PRISM, a national digitally native outlet whose staff is entirely composed of people of color, PRISM provides community members with concrete entry points for where they can better understand and participate in efforts toward necessary social change.
PushBlack reaches more than 9 million Black Americans across a variety of digital efforts including news, history, and finance content delivered on Facebook messenger and its Black History Year podcast.
Rafu Shimpo, founded by Japanese students in 1903, has a storied history of providing Japanese-Americans in the Los Angeles area with quality local news.
Sahan Journal’s reporting centers on the immigrant and refugee experience in Minnesota from its base in Minneapolis, helping young journalists of color and people of immigrant backgrounds to develop as storytellers and authors.
St. Louis American, closing in on its 100th birthday, is a community institution in its region with extensive partnerships that will help it transition its already successful business into its next chapter.
The Atlanta Voice is transitioning from the Atlanta area’s most significant Black newspaper into a truly multimedia news organization, from revamping its digital business model to investing in new production facilities that will allow it to deliver news and information Black Atlantans and others have come to rely on over the last 55 years.
The Charlotte Post has kept Black residents in Charlotte informed for over 100 years and is focused on revamping its businesses to make further staff and technological investments.
The Miami Times, the South’s largest black newspaper, is a nearly 100-year old family-owned operation that recently transferred to its next generation of leadership.
The Tennessee Tribune has brought the diverse, multi-faceted Black community of Nashville to life each week for the last 30 years. The newspaper is ready to improve its digital presence and develop a more comprehensive video strategy.
“This is such a fantastic group of organizations — a blend of nonprofits and for-profits, long-established brands and relative newcomers, focusing on communities of all sizes — all critical to the health of journalism and democracy,” said Tim Griggs, the Accelerator’s executive director. “Even better is that our virtual ‘room’ will be filled with lots of really terrific leaders ready to roll up their sleeves and do the work to help their news organizations survive and thrive for the long haul. I could not be more thrilled to get started.”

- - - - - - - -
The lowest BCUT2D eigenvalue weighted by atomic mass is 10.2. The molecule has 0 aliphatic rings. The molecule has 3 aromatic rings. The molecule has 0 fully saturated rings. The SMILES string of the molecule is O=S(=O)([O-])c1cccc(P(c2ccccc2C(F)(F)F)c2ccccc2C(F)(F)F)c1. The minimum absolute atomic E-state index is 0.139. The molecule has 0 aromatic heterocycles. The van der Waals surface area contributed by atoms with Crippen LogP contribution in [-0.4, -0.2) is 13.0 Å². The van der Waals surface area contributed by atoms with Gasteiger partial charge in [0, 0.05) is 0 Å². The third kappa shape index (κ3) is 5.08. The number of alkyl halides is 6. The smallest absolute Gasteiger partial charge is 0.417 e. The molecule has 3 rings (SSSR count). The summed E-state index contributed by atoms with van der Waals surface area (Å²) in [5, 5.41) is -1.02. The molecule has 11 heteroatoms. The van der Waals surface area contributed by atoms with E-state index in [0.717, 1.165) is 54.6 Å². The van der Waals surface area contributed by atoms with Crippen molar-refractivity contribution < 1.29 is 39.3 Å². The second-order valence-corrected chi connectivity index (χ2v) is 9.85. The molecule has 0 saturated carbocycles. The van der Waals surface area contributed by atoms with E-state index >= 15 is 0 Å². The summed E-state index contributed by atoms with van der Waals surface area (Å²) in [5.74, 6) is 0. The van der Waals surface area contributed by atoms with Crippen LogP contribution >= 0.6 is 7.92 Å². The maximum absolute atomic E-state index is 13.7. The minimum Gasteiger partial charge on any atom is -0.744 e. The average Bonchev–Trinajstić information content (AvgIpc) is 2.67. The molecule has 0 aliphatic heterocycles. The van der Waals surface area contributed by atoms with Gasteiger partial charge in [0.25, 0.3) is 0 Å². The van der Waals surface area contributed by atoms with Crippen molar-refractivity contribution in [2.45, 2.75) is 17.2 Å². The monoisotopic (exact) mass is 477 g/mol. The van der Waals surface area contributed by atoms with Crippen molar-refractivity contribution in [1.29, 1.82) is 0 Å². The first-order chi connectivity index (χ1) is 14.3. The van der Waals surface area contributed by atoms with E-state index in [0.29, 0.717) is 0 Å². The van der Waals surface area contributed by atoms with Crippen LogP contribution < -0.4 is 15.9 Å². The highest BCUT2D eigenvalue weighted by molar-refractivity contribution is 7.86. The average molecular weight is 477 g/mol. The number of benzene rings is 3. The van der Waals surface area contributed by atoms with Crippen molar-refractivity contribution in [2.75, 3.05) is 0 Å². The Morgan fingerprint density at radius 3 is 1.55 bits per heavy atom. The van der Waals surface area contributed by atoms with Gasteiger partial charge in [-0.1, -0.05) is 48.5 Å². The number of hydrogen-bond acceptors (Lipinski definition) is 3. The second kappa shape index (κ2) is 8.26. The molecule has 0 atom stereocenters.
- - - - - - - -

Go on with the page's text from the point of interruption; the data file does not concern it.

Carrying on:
This program will be led by a dynamic team of media professionals from a diverse array of backgrounds and leadership roles. Among them:
Program lead Lomax-Reese of WURD Radio in Philadelphia has a 30-year career focused on Black media entrepreneurship. She is a coach in the Major Metro Table Stakes program and a former board member of the Lenfest Institute. Sara and WURD Radio participated in the Facebook Membership Accelerator in 2020.
Fran Scarlett is the Chief Knowledge Officer at the Institute for Nonprofit News, a coach in the UNC-Knight Table Stakes initiative, and a graduate and a coach in the Media Transformation Challenge.
Scalawag’s Hinton is also the head of strategy at Press On, and a coach in the UNC-Knight Table Stakes initiative. Cierra and Scalawag participated in the Facebook Membership Accelerator in 2020.
Anita Li is an audience and engagement instructor at the Newmark Graduate School at CUNY, a board member for the Online News Association, and a fellow in the 2016 Poynter-NABJ Leadership Academy for Diversity in Digital Media. Anita, as a member of The Discourse, participated in the Canada Audience Development Accelerator in 2019.
Alberto B. Mendoza is the Executive Director of the National Association of Hispanic Journalists with over 25 years of experience in the non-profit sector, 18 of those as an Executive Director. His specialties include fundraising, relationship building, short and long-term strategy, and new project development.
Ryan Tuck is a coach and consultant and has held just about every job for both for-profit and nonprofit news organizations. In particular, he’s worked as a reporter/editor, community engagement specialist, product lead, and consumer insights analyst. Ryan has been a coach in three other Accelerators.
Accelerator executive director Griggs, an independent consultant/advisor, is a former executive at The New York Times and the Texas Tribune.
The Accelerator will run from mid-October through early 2021, followed by a six-month period to execute on specific grant-funded initiatives (grants are distributed by ICFJ). As organizations go through the program, Facebook and ICFJ will share case studies about their projects so that other newsrooms can learn from their experiences.
This story was first published on the Facebook Journalism Project’s website.